Hidden in the Institute of Education’s Baines Archives is a small book entitled Gavin’s book of witches (BA/1/9/78).
The Baines Archives includes items related to the work of George and Judith Baines, who pioneered new teaching methods in the 1960s-1980s. The archive includes examples of student work from Eynsham County Primary School where George Baines worked as the headteacher. There are a number of small books written, illustrated, and bound by the students. One former pupil described the process:
‘A prominent memory that I have is of the book binding which not only completed a study but also became a feature. The technique is a cherished memory: the meticulous scraping of the lino block, the roller thick with sticky paint, the binding and the glue oozing out in all the wrong places, the pride of producing a book contained within a hardback.’
Gavin’s book of witches is one such example of student work. It was produced by a young pupil, probably named Gavin, who was probably still learning to write. The teacher has written the text for Gavin to copy underneath. It was then illustrated with original drawings.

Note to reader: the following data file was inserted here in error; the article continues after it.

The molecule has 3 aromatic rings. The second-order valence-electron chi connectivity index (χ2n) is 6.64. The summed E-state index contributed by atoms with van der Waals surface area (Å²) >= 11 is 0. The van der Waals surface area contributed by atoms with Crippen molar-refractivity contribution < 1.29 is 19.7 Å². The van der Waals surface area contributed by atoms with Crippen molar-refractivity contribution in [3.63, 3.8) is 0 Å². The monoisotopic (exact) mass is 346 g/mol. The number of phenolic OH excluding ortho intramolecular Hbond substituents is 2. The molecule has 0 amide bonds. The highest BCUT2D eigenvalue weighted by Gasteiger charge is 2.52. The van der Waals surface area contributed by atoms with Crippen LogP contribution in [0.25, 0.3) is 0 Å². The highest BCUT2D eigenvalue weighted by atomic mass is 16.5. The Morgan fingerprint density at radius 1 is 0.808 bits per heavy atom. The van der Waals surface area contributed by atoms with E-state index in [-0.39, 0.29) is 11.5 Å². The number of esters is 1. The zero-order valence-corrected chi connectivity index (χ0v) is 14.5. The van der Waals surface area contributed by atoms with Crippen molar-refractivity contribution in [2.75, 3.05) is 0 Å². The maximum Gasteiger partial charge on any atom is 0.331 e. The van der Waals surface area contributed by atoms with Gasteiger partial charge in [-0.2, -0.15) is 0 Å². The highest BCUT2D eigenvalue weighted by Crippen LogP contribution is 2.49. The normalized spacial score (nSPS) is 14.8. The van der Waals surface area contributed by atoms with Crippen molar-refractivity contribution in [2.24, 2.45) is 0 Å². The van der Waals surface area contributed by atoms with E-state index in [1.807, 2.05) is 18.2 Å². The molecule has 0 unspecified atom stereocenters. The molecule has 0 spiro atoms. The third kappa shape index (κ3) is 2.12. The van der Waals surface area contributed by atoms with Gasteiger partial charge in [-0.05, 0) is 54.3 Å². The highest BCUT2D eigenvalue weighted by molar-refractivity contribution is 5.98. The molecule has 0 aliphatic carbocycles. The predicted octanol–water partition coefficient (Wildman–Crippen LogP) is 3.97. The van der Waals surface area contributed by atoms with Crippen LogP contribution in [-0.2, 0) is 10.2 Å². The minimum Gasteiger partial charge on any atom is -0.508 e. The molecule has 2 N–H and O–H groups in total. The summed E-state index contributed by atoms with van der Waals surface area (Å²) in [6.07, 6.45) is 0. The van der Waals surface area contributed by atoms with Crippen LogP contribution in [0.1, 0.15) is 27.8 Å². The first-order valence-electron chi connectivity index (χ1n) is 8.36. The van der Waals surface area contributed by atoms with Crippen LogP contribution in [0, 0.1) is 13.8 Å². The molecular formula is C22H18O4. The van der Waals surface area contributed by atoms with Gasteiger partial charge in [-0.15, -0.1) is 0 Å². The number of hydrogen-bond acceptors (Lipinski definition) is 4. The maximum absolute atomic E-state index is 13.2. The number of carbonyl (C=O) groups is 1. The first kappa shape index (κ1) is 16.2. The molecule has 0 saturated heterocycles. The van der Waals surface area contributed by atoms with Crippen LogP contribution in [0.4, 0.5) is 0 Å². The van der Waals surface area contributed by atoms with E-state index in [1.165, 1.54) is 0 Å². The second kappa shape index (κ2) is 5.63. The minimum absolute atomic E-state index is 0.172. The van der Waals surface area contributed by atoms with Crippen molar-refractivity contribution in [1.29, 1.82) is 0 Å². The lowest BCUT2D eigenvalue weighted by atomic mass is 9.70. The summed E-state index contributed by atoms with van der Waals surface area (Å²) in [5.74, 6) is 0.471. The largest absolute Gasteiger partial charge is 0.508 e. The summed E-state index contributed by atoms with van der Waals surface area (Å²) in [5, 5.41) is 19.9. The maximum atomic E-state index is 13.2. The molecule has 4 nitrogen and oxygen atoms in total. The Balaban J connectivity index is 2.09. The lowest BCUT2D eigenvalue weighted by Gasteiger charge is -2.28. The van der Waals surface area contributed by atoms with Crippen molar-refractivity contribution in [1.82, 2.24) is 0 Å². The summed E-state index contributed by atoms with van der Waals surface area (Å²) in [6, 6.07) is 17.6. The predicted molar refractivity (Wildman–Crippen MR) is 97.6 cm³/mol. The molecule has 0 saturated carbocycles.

The book is very short – just six pages in total. A transcription of it follows:
My witch is flying. She is going to the witches party.
She gets there first then all these come.
The witches are singing and eating at their party.
Gavin’s book of witches is the perfect Halloween story.
If you’d like to see more examples of workbooks from the Baines collection, ‘A Book of Bones’ and ‘My Book about the Potato’ are both featured in our online exhibition ‘Word as Art: Beauty in the Archives.’